JACKSON — The Mississippi Economic Council wants legislators to expand charter schools, recruit more businesses, improve teacher quality and increase the amount of funding available to entrepreneurs.
The MEC is the state chamber of commerce. Yesterday, the group released its Blueprint, a set of policy recommendations for lawmakers and other state officials.
Incoming Gov. Phil Bryant and new Lt. Gov. Tate Reeves, both Republicans, pledged support for the plan. Blake Wilson, the head of the business group, said it needs a multi-year commitment.
Mississippi is at the bottom of many national rankings for education, health and other quality-of-life issues. Wilson told about 500 people at MEC’s Capital Day that they should embrace the state’s achievements.
“We do not own the franchise on failure, ladies and gentlemen,” Wilson said. “For Pete’s sake, let’s stop selling it.”
Reeves said he expects a number of bills will be drafted in the Legislature using the document.
MEC pledged to continuously update the plan, hoping others will enact the ideas. While the business group might lobby for measures, Wilson said the document was a research tool for Bryant.
“It’s going to be the governor who drives the agenda for economic development in Mississippi,” Wilson said.
In a statewide tour rolling out the plan, a survey of those who attended showed that a quarter ranked improving education as the most important, followed by about 16 percent whose first priority was improving the state’s pool of workers and another 16 percent who believed the state should strengthen its economy.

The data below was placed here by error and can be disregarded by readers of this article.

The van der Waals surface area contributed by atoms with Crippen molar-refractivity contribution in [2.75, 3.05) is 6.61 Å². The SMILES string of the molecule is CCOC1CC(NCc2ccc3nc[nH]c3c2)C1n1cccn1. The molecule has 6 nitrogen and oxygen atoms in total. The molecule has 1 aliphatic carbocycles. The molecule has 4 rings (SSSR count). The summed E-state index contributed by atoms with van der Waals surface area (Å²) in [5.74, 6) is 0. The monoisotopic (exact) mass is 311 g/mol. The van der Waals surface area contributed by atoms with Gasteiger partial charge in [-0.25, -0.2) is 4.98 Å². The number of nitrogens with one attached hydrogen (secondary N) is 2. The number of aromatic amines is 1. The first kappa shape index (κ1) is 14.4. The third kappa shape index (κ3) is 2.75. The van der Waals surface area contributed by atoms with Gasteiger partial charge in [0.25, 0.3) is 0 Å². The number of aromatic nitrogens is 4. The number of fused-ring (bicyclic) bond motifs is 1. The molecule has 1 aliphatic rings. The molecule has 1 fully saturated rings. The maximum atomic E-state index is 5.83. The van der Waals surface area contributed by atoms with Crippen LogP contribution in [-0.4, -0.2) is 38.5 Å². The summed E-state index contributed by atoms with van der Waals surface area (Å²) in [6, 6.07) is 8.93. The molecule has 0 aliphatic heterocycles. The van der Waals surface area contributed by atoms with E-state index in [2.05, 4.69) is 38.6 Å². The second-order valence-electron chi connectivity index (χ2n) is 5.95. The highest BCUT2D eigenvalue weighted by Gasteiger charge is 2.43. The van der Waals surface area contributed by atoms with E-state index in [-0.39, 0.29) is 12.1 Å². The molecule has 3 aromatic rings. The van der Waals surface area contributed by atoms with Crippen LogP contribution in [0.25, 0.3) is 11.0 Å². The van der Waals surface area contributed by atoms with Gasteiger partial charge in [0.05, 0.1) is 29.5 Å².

Higher Education Commissioner Hank Bounds, who led the planning effort, said that those top three goals are tightly connected.
“If you want to improve the economy in this state, then the first thing you also have to do is improve education.”
Other goals include promoting health care and diversity, improving the state’s infrastructure, bettering coordination among public and private leaders, supporting the state’s creative economy and making more money available for business expansion.
The $1.25 million effort was funded by the economic council, the Mississippi Partnership for Economic Development and Momentum Mississippi.
A previous Blueprint Mississippi was released in 2004. “What happened last time is we finished the study and it was done,” Wilson said.
Wilson said he believed the second Blueprint would have more impact.
“Now we have thousands of leaders all over this state who have heard the message and are buying in,” he said.